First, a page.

The Steagle (**1/2) - a weird little relic of the early '70s which seems content to completely confuse and bamboozle the audience. Some scenes have to be witnessed to be believed.
The Seniors (***) - a tawdry T&A fest featuring an early appearance by a totally hopped up Dennis Quaid. While not the best sex comedy, definitely not the worst.
Three Broadway Girls (*1/2) - How to Marry a Millionaire is substantially better.
Second Chorus (**) - second tier Fred Astaire is just that - a lot less fun than during his wondrous RKO days.
The Over the Hill Gang (**1/2 ) - a lot of fun for the considered character actors involved, as well as a brief moment with the memorable Gypsy Rose Lee.
It Seemed Like a Good Idea at the Time (*) - Huh? Not even a minor turn by John Candy can save this stinker.
Happy Go Lovely (**1/2) - those used to the Hollywood musicals of the era will find something fresh, if not necessarily winning, about this unique UK songfest.
Take Your Best Shot (*1/2) - a tepid TV movie made mildly tolerable by a winning turn from former Vegas star Robert Urich.
Swing High, Swing Low (**) - about the only thing of interest is the cast (Carole Lombard, Fred MacMurray) and the Panama Canal locations.
Passport to Pimlico (***) - quite funny and charming, thanks in part to the British comic sensibility on display.
Wackiest Wagon Train In the West (*) - as Bob Denver's post-Gilligan TV sitcom comeback, Dusty's Trail was terrible. Four episodes strung together as a TV movie? Even worse.
The Great Rupert (*1/2) - George Pal's stop motion work is interesting. The rest of this rancid holiday movie is mindboggling dull.
Fit for a King (**1/2) - an intriguing anomaly, dated but still tolerable in an old school farce kind of way.
Made for Each Other (**) - proving that RomComs were hit and miss, even back seven decades ago.
Oh Alfie (*) - a sequel to the seminal '60s sex comedy without Michael Caine? PASS!
Antonio (*1/2) - a Trini Lopez novelty that is mired in ethnic stereotyping and Larry Hagman overacting.
The Over the Hill Gang Rides Again (**) - the old men as Western heroes doesn't quite work as well this second time around.
The Sin of Harold Diddlebock (**1/2) - while not up to the level of his classic silent work, Lloyd lifts this material, with the help of prominent director Preston Struges.
His Girl Friday (***1/2) - an absolute screwball classic. Love the rapid fire dialogue and delivery.
Pot O' Gold (**) - Jimmy Stewart saves this otherwise sappy musical romp.
Something to Sing About (**1/2) - Cagney dances his ass off. The rest of the movie just can't keep up.
My Man Godfrey (***1/2) - another old school comedy classic.
The Smallest Show on Earth (***) - a surprisingly heartfelt little film, with one of Peter Sellers' solid, eccentric character turns.
Alice's Adventures in Wonderland (***1/2) - an amazingly odd interpretation of the Carroll classic, with fascinating work by the lauded British cast.
Private Snuffy Smith (*1/2) - cornpone comedy from 60 years ago that's about as funny as the rape scene from Deliverance.
Misbehaving Husbands (*) - a total snooze fest.
Spooks Run Wild (**1/2) - you'e gots to love dem irascible East Side kids, especially when they jack that haughty horror warhouse Lugosi.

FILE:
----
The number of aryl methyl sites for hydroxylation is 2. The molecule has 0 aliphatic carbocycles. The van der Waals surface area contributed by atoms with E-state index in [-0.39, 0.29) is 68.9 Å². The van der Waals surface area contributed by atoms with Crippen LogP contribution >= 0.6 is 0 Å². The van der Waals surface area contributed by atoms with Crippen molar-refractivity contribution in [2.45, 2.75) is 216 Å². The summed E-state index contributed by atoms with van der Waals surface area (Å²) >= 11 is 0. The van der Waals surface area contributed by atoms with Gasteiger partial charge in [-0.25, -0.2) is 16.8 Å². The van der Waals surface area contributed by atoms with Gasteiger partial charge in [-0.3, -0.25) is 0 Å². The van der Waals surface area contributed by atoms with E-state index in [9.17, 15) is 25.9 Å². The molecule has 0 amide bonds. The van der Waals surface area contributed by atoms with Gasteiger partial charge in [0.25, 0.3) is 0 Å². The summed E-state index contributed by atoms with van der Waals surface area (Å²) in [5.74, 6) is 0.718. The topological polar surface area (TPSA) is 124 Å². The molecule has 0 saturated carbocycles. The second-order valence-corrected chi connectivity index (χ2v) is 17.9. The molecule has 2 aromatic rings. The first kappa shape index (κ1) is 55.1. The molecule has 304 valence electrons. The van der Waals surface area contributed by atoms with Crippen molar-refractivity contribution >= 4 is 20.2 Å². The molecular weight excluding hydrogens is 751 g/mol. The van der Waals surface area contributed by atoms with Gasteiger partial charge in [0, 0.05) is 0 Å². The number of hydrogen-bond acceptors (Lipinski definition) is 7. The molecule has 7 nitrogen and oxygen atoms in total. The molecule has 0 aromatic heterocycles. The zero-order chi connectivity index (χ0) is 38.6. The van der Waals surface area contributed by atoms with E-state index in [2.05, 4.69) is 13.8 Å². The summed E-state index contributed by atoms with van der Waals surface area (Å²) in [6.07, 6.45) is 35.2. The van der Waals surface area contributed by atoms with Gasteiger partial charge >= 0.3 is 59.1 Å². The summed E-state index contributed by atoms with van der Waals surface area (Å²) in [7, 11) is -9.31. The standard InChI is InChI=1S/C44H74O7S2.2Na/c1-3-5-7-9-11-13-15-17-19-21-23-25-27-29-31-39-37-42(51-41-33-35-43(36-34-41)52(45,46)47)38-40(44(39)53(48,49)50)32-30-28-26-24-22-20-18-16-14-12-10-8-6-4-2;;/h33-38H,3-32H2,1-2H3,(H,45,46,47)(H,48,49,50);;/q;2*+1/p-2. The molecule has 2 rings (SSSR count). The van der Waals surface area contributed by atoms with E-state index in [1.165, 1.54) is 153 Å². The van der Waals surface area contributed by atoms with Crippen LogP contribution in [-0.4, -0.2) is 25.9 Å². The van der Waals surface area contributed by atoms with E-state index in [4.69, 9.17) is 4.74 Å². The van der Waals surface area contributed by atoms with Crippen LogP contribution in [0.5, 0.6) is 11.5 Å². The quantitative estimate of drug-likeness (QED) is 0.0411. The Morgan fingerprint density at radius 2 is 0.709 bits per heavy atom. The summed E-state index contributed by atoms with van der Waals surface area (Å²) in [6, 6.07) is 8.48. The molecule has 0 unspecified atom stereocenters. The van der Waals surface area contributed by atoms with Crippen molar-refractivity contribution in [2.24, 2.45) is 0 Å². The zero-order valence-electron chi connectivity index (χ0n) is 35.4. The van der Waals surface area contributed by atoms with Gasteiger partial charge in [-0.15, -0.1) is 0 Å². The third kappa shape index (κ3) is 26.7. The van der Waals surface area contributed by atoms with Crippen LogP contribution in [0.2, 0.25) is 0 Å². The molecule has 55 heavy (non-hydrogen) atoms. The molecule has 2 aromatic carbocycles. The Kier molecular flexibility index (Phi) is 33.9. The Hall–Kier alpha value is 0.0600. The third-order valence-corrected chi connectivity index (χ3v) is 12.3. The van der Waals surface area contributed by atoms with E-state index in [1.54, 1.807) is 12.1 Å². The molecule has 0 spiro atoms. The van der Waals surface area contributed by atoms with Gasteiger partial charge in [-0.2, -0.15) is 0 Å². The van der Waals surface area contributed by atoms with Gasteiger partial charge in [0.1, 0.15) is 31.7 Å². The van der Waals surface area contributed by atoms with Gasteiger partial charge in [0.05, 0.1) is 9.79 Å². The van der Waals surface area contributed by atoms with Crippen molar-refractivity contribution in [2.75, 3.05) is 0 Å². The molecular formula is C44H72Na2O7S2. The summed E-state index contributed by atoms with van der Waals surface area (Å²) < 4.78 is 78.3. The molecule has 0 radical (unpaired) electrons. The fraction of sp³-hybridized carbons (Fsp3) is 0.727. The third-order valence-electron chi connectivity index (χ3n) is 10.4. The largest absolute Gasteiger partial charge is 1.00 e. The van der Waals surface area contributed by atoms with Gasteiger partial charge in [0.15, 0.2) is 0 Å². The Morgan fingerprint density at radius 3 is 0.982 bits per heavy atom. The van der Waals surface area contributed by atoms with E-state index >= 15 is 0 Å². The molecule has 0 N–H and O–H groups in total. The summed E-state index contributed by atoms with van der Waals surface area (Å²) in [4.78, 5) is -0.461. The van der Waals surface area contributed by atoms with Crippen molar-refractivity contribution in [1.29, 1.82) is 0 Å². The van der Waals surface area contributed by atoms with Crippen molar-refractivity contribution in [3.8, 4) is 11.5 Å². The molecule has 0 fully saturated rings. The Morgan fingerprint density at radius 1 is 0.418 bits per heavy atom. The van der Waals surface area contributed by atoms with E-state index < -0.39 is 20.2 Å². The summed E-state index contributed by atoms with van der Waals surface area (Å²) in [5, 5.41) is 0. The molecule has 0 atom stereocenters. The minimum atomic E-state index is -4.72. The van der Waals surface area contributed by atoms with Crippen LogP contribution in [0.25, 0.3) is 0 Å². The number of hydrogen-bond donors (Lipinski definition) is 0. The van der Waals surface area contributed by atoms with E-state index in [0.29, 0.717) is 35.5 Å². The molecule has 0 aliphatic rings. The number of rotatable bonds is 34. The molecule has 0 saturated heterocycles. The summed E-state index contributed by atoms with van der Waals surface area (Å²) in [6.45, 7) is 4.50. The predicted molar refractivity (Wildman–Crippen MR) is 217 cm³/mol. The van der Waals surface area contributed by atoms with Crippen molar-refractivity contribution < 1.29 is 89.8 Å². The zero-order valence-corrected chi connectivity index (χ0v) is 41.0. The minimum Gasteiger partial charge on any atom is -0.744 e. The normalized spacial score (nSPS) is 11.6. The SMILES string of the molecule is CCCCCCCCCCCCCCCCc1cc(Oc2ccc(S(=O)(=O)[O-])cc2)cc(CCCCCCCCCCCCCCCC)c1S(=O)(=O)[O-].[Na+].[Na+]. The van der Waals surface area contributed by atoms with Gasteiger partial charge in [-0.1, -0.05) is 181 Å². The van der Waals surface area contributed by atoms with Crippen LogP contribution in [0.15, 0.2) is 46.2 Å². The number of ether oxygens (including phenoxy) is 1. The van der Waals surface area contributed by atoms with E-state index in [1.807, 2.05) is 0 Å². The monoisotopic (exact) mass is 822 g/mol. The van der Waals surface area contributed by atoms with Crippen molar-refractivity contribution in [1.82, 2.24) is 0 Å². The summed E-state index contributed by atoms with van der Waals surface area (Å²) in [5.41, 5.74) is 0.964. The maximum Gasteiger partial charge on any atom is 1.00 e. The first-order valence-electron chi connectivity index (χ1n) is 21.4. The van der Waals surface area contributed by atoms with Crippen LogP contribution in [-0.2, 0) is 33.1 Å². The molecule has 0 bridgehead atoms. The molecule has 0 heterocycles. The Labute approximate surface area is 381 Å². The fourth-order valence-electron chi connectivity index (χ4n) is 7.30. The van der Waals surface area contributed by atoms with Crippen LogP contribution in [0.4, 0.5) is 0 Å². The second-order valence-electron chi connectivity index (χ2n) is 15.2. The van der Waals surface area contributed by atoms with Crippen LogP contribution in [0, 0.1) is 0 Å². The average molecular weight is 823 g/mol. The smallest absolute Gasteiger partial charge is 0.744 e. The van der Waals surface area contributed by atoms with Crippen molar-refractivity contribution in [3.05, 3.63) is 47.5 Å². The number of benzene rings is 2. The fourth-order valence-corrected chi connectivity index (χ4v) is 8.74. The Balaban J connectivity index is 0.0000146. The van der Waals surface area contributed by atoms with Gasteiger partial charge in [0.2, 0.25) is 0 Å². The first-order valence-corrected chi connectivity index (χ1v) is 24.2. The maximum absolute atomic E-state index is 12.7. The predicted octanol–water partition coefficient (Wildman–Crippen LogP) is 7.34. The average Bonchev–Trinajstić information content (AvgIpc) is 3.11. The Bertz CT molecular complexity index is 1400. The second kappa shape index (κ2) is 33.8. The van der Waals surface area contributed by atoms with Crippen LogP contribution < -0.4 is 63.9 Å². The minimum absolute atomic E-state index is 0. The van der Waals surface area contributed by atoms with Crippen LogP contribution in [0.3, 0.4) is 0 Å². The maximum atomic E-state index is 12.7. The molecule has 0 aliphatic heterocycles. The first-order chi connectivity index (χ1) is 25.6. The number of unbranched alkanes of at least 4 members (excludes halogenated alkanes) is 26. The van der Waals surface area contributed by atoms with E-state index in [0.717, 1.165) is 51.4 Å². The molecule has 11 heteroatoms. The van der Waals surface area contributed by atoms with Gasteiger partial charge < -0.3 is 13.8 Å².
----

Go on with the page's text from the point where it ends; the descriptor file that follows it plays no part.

Wake Me When the War Is Over (**1/2) - worth it for the supporting cast - Werner Klemperer, Hans Conried, Jim Backus - alone.
Hoosier Schoolboy (*) - not quite sure what's funny about this otherwise dated handwringing melodrama.
Ghosts on the Loose (*1/2) - not as good as the first time Lugosi met the soon to be aging Bowery Boys.
Hillbilly Blitzkrieg (*) - more snooze inducing Snuffy Smith. He remains a much better comic strip than big screen comedy character.
The Amazing Adventure (**) - it's got a very young, and very affable, Cary Grant. Nothing else.
Alice in Wonderland in Paris (**) - Carroll gets pushed aside for a middling meta experience which focuses, instead on some fabled French short stories. Boring.
The Town Went Wild (*) - they definitely didn't save the best for last. Painful.
How do you grade 50 films, almost all lifted from the bowels of public domain properties, and presented in various stages of age/disrepair/color stocks/aspect ratios. Because of the dates on most of these movies, you are looking at 1.33:1 full screen for most. A few from the '80s entries slip into letterbox, through the anamorphic aspect is questionable at best. Overall, the quality is barely tolerable. Many of these titles are faded, lacking clarity and contrasts that we expect from most DVD packages. This is really nothing more than a hodgepodge - of styles, of comic sensibilities, and of Nth generation transfers.
Same goes for the aural aspects of this release. Older films are thin and tinny, the Dolby Digital Mono highlighting the limited technological abilities of several decades ago. Oddly enough, things are much better for the '70s and '80s offerings.
Hey - you're getting 50 movies for the price of an Applebee's riblet platter. Be happy with that, won't you? In other words, no added content here.
Like a massive box of candy filled with one too many cherry cordials (YEECH!) this half century of hit and miss entertainments contains a few solid entries, a dozen or so tolerable treats, and a lot of flaccid filler. Still, the balance behooves a Recommended rating, if only on the size over substance argument. Since comedy is a personal, period specific thing, there are many who might find the proposed laughers from 70 and 80 years ago a ribtickling delight. And remember, there are really good films buried within, including classics like His Girl Friday, My Man Godfrey, and the UK take on Alice in Wonderland. If you can ignore the terrible tech specs and often absent amusement value, you'll definitely get your money's worth.
Want more Gibron Goodness?
Come to Bill's TINSEL TORN REBORN Blog (Updated Frequently) and Enjoy! Click Here